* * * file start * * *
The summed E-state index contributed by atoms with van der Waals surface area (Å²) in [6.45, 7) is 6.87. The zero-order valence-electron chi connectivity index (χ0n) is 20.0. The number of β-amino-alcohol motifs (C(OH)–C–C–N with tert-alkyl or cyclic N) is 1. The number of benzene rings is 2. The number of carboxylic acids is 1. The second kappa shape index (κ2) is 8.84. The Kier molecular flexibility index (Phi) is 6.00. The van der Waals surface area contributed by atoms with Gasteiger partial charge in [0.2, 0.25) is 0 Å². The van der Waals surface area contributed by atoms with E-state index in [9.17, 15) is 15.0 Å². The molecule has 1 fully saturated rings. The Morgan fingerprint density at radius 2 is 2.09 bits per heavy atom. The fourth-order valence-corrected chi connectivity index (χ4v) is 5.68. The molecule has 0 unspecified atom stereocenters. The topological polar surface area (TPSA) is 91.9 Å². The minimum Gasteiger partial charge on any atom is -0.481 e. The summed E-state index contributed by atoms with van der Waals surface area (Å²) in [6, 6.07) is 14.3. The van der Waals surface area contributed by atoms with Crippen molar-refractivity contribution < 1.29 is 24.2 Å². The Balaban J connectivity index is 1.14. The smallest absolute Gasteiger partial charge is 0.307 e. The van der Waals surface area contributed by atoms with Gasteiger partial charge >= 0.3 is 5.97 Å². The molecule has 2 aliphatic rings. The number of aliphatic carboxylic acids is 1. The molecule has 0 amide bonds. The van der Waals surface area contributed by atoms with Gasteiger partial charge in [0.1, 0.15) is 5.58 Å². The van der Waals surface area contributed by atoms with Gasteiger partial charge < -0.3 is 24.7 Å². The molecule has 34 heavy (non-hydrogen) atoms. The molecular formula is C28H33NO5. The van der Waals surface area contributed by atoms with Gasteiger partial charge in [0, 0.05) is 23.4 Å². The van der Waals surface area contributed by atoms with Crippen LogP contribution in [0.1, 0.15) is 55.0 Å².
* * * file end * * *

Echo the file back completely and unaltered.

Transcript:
The summed E-state index contributed by atoms with van der Waals surface area (Å²) in [6.45, 7) is 6.87. The zero-order valence-electron chi connectivity index (χ0n) is 20.0. The number of β-amino-alcohol motifs (C(OH)–C–C–N with tert-alkyl or cyclic N) is 1. The number of benzene rings is 2. The number of carboxylic acids is 1. The second kappa shape index (κ2) is 8.84. The Kier molecular flexibility index (Phi) is 6.00. The van der Waals surface area contributed by atoms with Gasteiger partial charge in [0.2, 0.25) is 0 Å². The van der Waals surface area contributed by atoms with E-state index in [9.17, 15) is 15.0 Å². The molecule has 1 fully saturated rings. The Morgan fingerprint density at radius 2 is 2.09 bits per heavy atom. The fourth-order valence-corrected chi connectivity index (χ4v) is 5.68. The molecule has 0 unspecified atom stereocenters. The topological polar surface area (TPSA) is 91.9 Å². The minimum Gasteiger partial charge on any atom is -0.481 e. The summed E-state index contributed by atoms with van der Waals surface area (Å²) in [6, 6.07) is 14.3. The van der Waals surface area contributed by atoms with Crippen molar-refractivity contribution < 1.29 is 24.2 Å². The Balaban J connectivity index is 1.14. The smallest absolute Gasteiger partial charge is 0.307 e. The van der Waals surface area contributed by atoms with Gasteiger partial charge >= 0.3 is 5.97 Å². The molecule has 2 aliphatic rings. The number of aliphatic carboxylic acids is 1. The molecule has 0 amide bonds. The van der Waals surface area contributed by atoms with Gasteiger partial charge in [0.1, 0.15) is 5.58 Å². The van der Waals surface area contributed by atoms with Gasteiger partial charge < -0.3 is 24.7 Å². The molecule has 34 heavy (non-hydrogen) atoms. The molecular formula is C28H33NO5. The van der Waals surface area contributed by atoms with Gasteiger partial charge in [0, 0.05) is 23.4 Å². The van der Waals surface area contributed by atoms with Crippen LogP contribution in [0.1, 0.15) is 55.0 Å².